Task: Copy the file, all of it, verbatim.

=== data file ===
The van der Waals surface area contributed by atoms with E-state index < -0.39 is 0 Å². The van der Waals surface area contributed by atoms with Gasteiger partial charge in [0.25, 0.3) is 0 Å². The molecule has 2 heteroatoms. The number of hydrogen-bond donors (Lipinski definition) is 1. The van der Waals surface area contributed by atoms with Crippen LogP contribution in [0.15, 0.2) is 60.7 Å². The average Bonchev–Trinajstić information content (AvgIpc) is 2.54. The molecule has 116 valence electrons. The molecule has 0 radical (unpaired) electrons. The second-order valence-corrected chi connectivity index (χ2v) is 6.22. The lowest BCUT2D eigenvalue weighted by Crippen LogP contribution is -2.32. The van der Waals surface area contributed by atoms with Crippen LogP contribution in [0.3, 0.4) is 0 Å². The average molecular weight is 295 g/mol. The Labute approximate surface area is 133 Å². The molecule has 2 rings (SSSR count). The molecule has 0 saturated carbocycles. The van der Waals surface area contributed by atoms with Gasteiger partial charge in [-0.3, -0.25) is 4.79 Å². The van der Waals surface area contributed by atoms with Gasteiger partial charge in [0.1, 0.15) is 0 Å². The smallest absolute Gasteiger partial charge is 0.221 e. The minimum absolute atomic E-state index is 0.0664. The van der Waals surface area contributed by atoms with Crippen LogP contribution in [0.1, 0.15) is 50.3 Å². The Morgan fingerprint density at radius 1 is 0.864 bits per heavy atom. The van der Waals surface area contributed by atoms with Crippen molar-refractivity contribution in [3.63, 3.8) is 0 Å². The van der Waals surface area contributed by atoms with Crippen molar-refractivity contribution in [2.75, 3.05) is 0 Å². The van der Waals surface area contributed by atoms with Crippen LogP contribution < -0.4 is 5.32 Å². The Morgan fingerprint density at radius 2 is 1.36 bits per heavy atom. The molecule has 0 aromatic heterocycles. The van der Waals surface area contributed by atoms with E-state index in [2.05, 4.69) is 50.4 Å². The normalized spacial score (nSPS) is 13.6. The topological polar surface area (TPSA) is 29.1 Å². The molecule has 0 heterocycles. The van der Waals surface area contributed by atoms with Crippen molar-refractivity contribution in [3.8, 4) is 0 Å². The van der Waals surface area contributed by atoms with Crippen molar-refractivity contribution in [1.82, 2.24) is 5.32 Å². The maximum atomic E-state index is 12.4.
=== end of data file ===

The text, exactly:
The van der Waals surface area contributed by atoms with E-state index < -0.39 is 0 Å². The van der Waals surface area contributed by atoms with Gasteiger partial charge in [0.25, 0.3) is 0 Å². The molecule has 2 heteroatoms. The number of hydrogen-bond donors (Lipinski definition) is 1. The van der Waals surface area contributed by atoms with Crippen LogP contribution in [0.15, 0.2) is 60.7 Å². The average Bonchev–Trinajstić information content (AvgIpc) is 2.54. The molecule has 116 valence electrons. The molecule has 0 radical (unpaired) electrons. The second-order valence-corrected chi connectivity index (χ2v) is 6.22. The lowest BCUT2D eigenvalue weighted by Crippen LogP contribution is -2.32. The van der Waals surface area contributed by atoms with Crippen LogP contribution in [0.3, 0.4) is 0 Å². The average molecular weight is 295 g/mol. The Labute approximate surface area is 133 Å². The molecule has 2 rings (SSSR count). The molecule has 0 saturated carbocycles. The van der Waals surface area contributed by atoms with Gasteiger partial charge in [-0.3, -0.25) is 4.79 Å². The van der Waals surface area contributed by atoms with Gasteiger partial charge in [0.1, 0.15) is 0 Å². The smallest absolute Gasteiger partial charge is 0.221 e. The minimum absolute atomic E-state index is 0.0664. The van der Waals surface area contributed by atoms with Crippen LogP contribution in [0.1, 0.15) is 50.3 Å². The Morgan fingerprint density at radius 1 is 0.864 bits per heavy atom. The van der Waals surface area contributed by atoms with Crippen molar-refractivity contribution in [3.63, 3.8) is 0 Å². The van der Waals surface area contributed by atoms with Crippen molar-refractivity contribution in [2.75, 3.05) is 0 Å². The van der Waals surface area contributed by atoms with Crippen LogP contribution < -0.4 is 5.32 Å². The Morgan fingerprint density at radius 2 is 1.36 bits per heavy atom. The molecule has 0 aromatic heterocycles. The van der Waals surface area contributed by atoms with E-state index in [2.05, 4.69) is 50.4 Å². The normalized spacial score (nSPS) is 13.6. The topological polar surface area (TPSA) is 29.1 Å². The molecule has 0 heterocycles. The van der Waals surface area contributed by atoms with Crippen molar-refractivity contribution in [3.8, 4) is 0 Å². The van der Waals surface area contributed by atoms with Crippen molar-refractivity contribution in [1.82, 2.24) is 5.32 Å². The maximum atomic E-state index is 12.4.